I spend a lot of time at home now. In China, I got out and around teaching classes, meeting teammates and friends, eating out and market-hopping. Now in Pennsylvania, I teach graduate courses in an online TESOL program…from home. I write and edit and meet with teammates via my computer…from home. Getting together with friends is more scheduled than spontaneous. Nick and I share one car, so whoever has the car gets the grocery list.
My home is my cloister. I keep a rhythm of work and rest and prayer here.
It’s important not to confuse this idea with reclusiveness or exclusiveness because those don’t jive with Spirit work. A cloister is a hub for hospitality, even uninvited. Some places leave their doors unlocked at night in case a stranger needs shelter. That’s what I call an extra mile. I settle for keeping a guest room at the ready.
Jeremiah experienced a cloistered opportunity. He was imprisoned in the court of the guardhouse when a word came to him: Call to me and I will answer you and tell you great and wondrous things of which you are still unaware.[i] Throughout the Scriptures, an angel of the Lord or God Himself comes with a word when the target person is quietly alone.
- Moses tending sheep at Mt. Horeb
- Elijah hiding in a cave on Mt. Horeb
- Gideon threshing wheat in a winepress
- Mary’s Annunciation
Most of us can’t make a trek to Mt. Horeb today, but we can engage the spiritual disciplines that open us to great and wondrous things of which we are still unaware.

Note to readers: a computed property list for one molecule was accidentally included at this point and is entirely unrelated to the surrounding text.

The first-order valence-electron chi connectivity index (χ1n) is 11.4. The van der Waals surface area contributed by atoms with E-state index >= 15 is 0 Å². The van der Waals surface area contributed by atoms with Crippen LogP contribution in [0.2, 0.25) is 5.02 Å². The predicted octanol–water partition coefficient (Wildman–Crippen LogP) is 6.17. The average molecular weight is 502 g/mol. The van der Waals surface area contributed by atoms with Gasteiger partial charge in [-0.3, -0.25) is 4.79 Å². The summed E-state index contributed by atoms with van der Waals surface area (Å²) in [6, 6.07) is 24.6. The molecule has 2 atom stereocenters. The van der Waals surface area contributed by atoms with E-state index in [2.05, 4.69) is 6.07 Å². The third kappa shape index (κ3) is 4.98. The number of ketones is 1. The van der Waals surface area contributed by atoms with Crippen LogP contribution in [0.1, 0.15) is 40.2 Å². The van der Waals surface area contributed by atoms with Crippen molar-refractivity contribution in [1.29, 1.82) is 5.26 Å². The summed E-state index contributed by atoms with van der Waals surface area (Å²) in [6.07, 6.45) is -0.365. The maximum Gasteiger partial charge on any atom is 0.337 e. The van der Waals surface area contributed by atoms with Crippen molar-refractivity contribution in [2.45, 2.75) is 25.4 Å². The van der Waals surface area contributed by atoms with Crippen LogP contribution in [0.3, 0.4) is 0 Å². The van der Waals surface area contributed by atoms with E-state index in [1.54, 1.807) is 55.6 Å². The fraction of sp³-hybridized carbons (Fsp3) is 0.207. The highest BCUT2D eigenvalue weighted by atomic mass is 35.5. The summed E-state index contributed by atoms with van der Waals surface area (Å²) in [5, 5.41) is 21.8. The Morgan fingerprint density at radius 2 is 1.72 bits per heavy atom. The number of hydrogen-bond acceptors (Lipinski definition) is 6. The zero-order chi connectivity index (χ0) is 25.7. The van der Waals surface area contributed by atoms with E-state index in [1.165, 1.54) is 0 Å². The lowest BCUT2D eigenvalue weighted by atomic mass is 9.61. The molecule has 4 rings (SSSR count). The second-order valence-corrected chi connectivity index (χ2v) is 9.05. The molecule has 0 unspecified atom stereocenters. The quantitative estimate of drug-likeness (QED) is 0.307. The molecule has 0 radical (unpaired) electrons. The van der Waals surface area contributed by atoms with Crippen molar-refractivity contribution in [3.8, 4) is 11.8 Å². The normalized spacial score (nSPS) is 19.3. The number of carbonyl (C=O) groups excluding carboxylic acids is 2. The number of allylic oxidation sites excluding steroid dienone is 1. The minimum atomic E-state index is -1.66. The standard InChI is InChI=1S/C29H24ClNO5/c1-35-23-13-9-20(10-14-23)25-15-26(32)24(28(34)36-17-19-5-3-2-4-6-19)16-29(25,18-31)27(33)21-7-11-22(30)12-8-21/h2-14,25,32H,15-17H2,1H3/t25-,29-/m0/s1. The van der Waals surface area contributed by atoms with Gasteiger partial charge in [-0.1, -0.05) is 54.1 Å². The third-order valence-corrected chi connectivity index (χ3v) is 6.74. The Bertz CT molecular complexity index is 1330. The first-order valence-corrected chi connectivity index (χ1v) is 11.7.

I became aware of solitude and silence as spiritual disciplines when there was little of either to be found because I craved them. It took intention to carve them out and keep them. There is gradually more solitude and silence regularly available to me, and I’m discovering that it’s different, but equally as important to set intention.
Practicing solitude and silence is not the same thing as being alone without noise. Aloneness and noiselessness are vacant. So, these disciplines get a bad rap, perhaps especially among our lot, because isolation is a painful reality for many overseas workers.
The data shows that the #1 factor for sustainability for women in this work is friendship connections. So, isolation is no joke. It’s a sideliner, a go-to enemy tactic.
Do you know that women comprise the majority of global cross-cultural workers? Probably. You probably knew that. This is a trend that needs to be quietly, reverently watched, and the women who go need support, training, care in sickness and in health, and celebration. We need to lean on our fellow workers and on those who send us, but we also need to care for ourselves.
What could happen if you repurpose isolation? Resist the temptations to empty comfort and self-pity. Eat the truth that Christ calls you friend.
I believe we could see a new trend, one that defies logic, which is a good indicator that it resembles the Kingdom of God… like a mustard seed, like yeast. We could witness a force, women who emerge from solitude and silence speaking wise true words, making connections and relationships that ripple through eternity.
If solitude and silence are spiritual disciplines that connect with you right now, an excellent resource for exploration and practice is Invitation to Solitude and Silence: Experiencing God’s Transforming Presence by Ruth Haley Barton.
What spiritual disciplines do your circumstances point you to?
This is The Grove. It’s where we gather to share our thoughts, our words, and our art. So join us in the comments. Show us your art work by adding an image. And link up your own blog posts on this week’s prompt. Click here for details and instructions.
[i] Jeremiah 33:1-3